Earlier this week, senators were able to agree on a $1.2 trillion bipartisan infrastructure bill. The massive bill falls short of several key elements that would support environmental protection while climate change is an ongoing crisis.
The money poured into infrastructure that would prevent flood damage and reduce the risk of wildfires proves that both parties in some way acknowledged the threats posed by climate change and were able to treat it as a crisis.
The legislation acknowledges the ongoing issue and aims to protect people from natural disasters, which will occur much more frequently in the future. However, the bill fails to take several steps that would remedy climate change at its root.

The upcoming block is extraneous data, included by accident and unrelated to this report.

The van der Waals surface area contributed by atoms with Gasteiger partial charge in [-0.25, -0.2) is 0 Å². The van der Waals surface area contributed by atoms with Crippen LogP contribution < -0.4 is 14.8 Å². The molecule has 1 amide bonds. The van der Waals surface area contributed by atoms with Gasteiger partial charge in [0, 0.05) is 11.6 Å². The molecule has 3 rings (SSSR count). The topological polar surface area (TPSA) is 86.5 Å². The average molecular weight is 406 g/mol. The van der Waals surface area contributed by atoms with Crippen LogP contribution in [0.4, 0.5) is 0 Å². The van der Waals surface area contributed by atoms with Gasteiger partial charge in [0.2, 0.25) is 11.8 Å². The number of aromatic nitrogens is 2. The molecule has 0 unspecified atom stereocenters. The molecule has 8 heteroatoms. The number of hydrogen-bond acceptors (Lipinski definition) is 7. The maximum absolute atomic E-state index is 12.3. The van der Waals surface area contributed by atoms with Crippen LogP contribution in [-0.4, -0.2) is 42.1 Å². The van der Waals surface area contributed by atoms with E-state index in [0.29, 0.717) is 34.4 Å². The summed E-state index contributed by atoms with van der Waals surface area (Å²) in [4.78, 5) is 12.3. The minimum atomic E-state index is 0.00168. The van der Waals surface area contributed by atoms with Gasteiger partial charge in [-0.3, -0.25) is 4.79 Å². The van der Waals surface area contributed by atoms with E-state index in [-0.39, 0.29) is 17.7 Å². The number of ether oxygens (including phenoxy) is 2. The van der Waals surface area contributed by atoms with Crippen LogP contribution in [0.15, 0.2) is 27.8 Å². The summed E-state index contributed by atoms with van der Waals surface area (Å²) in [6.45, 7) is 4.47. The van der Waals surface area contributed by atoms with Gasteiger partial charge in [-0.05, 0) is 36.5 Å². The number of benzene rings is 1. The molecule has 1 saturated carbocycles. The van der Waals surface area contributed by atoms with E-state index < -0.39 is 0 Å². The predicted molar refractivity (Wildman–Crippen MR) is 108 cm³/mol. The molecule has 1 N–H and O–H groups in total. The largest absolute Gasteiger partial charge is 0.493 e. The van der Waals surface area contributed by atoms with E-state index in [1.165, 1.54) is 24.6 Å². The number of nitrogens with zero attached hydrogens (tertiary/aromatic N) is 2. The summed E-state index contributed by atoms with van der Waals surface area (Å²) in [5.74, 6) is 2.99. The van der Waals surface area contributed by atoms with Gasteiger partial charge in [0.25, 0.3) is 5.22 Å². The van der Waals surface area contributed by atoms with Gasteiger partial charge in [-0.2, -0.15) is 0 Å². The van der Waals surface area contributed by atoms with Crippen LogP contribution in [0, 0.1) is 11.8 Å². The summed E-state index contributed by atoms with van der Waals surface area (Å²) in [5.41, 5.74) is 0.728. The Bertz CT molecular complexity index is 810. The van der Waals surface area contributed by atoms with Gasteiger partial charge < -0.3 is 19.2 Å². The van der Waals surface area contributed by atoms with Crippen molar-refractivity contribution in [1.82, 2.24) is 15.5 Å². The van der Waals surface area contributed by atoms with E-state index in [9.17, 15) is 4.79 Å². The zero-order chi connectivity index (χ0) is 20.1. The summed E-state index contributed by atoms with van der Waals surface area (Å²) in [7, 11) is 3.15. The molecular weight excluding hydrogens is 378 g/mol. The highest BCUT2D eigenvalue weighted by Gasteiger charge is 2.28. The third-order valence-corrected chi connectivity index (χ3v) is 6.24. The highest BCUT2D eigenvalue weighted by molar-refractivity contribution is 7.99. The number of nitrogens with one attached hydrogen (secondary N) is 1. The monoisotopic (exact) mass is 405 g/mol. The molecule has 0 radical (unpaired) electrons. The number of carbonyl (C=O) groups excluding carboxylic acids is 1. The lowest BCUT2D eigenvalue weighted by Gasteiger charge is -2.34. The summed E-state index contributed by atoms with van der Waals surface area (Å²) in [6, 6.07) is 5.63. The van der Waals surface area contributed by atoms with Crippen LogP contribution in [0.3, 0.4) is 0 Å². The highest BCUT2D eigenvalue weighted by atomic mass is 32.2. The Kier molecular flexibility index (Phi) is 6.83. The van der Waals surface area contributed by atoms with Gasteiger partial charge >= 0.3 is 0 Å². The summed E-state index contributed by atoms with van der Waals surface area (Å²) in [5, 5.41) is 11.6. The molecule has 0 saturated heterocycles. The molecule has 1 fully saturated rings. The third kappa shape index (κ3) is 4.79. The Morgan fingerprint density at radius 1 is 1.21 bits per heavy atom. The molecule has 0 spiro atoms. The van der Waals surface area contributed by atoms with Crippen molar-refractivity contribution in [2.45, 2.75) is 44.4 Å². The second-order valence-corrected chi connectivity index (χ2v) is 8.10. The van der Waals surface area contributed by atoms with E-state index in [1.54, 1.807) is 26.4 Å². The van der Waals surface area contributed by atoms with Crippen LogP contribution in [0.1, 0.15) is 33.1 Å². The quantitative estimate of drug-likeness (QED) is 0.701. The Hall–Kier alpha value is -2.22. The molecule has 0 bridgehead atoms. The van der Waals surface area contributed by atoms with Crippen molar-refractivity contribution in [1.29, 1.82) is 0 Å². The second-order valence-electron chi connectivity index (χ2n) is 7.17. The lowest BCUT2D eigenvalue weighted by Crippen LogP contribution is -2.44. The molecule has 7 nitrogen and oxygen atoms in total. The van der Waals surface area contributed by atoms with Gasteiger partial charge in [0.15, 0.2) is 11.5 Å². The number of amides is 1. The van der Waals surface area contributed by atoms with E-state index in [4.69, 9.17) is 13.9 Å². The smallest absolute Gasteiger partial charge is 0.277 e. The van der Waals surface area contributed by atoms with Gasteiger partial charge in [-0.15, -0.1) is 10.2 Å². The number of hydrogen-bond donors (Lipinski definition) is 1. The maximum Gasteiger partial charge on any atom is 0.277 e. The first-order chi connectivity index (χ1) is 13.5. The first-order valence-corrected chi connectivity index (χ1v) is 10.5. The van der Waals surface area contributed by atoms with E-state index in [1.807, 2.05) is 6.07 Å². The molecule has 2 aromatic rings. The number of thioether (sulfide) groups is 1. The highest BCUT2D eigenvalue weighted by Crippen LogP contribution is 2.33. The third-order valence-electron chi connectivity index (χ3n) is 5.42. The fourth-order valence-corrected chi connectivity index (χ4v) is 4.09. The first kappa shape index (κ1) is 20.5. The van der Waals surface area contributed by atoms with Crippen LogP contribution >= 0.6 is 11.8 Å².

While it will implement some beneficial resources, like charging stations for electric vehicles, and railways to reduce fuel emissions caused by cars, it doesn’t boost renewable energy sources like solar and wind. Michael E. Mann, director of the Earth System Science at Penn State University says that instead, the bill is “focusing money and resources on technologies that don’t work while ignoring the clear winners.”
The EPA reported in 2019 that 29% of the country’s fuel emissions were from transportation. The new infrastructure bill invests heavily in highway construction, which, if anything, would strengthen transportation that harms the environment.
The Associated Press says that the bill doesn’t include Clean Electricity Standard, which would force the electric grid to replace fossil fuels with renewable energy sources. This, and other measures that would help the country shift away from fossil fuel dependency, are expected to be included in a democratic infrastructure bill which will follow the bipartisan one.